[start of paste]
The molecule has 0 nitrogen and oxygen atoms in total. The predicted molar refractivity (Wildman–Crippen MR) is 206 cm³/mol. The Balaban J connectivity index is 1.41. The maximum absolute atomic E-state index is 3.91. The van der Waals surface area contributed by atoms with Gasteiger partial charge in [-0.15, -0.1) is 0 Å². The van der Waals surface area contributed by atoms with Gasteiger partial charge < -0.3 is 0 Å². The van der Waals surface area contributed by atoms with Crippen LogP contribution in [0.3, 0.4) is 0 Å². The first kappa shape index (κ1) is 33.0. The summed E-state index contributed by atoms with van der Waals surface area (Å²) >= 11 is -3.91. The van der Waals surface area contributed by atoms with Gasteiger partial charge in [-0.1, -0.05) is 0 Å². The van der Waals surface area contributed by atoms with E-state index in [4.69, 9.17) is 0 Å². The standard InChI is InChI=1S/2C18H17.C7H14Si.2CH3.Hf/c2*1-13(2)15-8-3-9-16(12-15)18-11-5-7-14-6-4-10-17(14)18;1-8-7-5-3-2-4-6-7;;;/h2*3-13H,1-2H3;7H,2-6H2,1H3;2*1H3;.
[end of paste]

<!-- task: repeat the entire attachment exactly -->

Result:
The molecule has 0 nitrogen and oxygen atoms in total. The predicted molar refractivity (Wildman–Crippen MR) is 206 cm³/mol. The Balaban J connectivity index is 1.41. The maximum absolute atomic E-state index is 3.91. The van der Waals surface area contributed by atoms with Gasteiger partial charge in [-0.15, -0.1) is 0 Å². The van der Waals surface area contributed by atoms with Gasteiger partial charge < -0.3 is 0 Å². The van der Waals surface area contributed by atoms with Crippen LogP contribution in [0.3, 0.4) is 0 Å². The first kappa shape index (κ1) is 33.0. The summed E-state index contributed by atoms with van der Waals surface area (Å²) >= 11 is -3.91. The van der Waals surface area contributed by atoms with Gasteiger partial charge in [-0.1, -0.05) is 0 Å². The van der Waals surface area contributed by atoms with E-state index in [4.69, 9.17) is 0 Å². The standard InChI is InChI=1S/2C18H17.C7H14Si.2CH3.Hf/c2*1-13(2)15-8-3-9-16(12-15)18-11-5-7-14-6-4-10-17(14)18;1-8-7-5-3-2-4-6-7;;;/h2*3-13H,1-2H3;7H,2-6H2,1H3;2*1H3;.